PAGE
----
To support quality CHW program design and implementation, USAID, UNICEF, the Community Health Impact Coalition, and Initiatives Inc. have updated and adapted the Community Health Worker Assessment and Improvement Matrix (CHW AIM) Program Functionality Matrix tool. This tool can be applied at district, regional, and national levels to identify and close gaps in design and implementation and, ultimately, enhance program performance.
Retaining CHWs is essential in the sustainability of CHW programs; yet, there is little literature on reasons for their attrition that might help CHW retention. This study measured CHW attrition and its predictors in a rural area in Kenya.
Sustainable funding is a significant barrier to expanding CHW work and to CHW integration into the healthcare system. This brief examines how states can use Medicaid managed care contracts to support community health workers.
Why don’t more patient-centered medical homes (PCMHs) employ CHWs despite the evidence that they make a difference? This qualitative study researched facilitators and barriers to integrating CHWs in PCMHs in Minnesota and defines the roles of CHWs on these care teams. The study found four factors that influenced use of CHW models :1) leaders who championed the CHW model, 2) a clinic culture that was open to innovation; 3) clinic prioritization of patients’ nonmedical needs, and 4) leadership perceptions of sustainability.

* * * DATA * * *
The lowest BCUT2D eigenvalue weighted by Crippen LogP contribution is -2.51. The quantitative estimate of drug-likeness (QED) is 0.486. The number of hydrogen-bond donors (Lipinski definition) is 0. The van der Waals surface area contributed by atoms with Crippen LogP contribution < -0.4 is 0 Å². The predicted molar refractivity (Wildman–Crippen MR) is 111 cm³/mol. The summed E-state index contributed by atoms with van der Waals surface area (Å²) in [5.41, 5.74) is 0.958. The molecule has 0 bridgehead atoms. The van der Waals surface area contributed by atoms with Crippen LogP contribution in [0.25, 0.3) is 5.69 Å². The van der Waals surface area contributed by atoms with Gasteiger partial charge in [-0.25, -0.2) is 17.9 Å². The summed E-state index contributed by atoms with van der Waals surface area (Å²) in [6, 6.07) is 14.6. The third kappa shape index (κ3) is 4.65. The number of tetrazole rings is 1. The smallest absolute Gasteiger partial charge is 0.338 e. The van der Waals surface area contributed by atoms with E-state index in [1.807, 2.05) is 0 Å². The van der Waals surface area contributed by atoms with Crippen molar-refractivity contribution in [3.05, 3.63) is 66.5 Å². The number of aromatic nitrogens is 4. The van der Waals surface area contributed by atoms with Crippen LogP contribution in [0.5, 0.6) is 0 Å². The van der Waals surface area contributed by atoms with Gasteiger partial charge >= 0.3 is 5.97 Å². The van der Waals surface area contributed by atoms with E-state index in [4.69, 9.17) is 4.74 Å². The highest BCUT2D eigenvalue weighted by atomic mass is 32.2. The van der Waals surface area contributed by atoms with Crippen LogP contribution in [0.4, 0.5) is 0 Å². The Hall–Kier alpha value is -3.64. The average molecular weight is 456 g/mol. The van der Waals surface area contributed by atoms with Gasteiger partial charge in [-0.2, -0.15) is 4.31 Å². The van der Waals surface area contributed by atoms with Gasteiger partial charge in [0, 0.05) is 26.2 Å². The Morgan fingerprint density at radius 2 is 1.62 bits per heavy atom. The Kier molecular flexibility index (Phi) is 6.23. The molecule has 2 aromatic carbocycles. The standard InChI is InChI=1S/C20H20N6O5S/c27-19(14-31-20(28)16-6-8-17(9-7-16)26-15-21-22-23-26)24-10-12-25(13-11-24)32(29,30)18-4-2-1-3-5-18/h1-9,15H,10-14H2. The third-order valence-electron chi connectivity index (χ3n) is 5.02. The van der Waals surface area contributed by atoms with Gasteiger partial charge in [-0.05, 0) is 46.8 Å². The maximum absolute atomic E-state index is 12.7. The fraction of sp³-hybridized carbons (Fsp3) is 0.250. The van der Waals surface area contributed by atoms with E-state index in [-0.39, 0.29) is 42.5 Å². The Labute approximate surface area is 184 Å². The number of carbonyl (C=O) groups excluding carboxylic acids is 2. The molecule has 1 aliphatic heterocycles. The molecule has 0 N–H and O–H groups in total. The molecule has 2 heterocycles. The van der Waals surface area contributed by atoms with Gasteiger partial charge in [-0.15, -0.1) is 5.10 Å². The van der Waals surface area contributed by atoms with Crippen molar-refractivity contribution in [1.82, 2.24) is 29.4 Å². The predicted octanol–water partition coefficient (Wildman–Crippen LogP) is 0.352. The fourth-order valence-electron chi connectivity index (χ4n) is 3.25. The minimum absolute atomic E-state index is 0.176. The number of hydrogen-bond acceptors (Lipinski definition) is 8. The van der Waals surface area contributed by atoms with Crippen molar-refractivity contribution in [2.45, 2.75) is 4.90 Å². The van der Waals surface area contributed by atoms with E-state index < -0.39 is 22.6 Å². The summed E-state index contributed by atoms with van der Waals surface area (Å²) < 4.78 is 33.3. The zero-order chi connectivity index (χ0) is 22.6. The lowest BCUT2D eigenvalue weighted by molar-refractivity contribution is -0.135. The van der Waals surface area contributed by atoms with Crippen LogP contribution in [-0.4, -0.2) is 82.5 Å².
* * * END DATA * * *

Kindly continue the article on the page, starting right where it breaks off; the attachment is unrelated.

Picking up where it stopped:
This article presents findings from a study of treatment of uncomplicated severe acute malnutrition by community health workers in rural Mali. Key findings indicate that well-trained and supervised CHWs are capable of managing cases of uncomplicated SAM, there is an opportunity to increase access to quality treatment in Mali for SAM, and that resources needed to ensure continuous service should be further explored.
This study assessed whether or not community health workers maintain competency in malaria rapid diagnostic tests (RDTs) administration over a twelve-month period as well as the CHW characteristics, such as age or level of experience, that influence competencies. The results indicate that a majority of CHWs maintain RDT competency over at least a twelve-month period and that younger age and prior experience with RDT are associated with better RDT performance.
This study examines Community Health Workers’ perceptions of how the Zimbabwe study for Enhancing Testing and Improving Treatment of HIV in Children (ZENITH) randomized controlled trial’s structure and management affected their performance. The results of the study showed that CHWs saw the intervention as acceptable, feasible, and expressed overall strong job satisfaction. Long term sustainability of the programme is highlighted as an issue and the future improvement and adoption of the approach in other settings are discussed.
This newly released report, titled ‘Practitioner Expertise to Optimise Community Health Systems: Harnessing Operational Insight’ examines how CHWs can successfully be integrated into national health systems, subsequently contributing towards efforts to achieve Universal Health Coverage.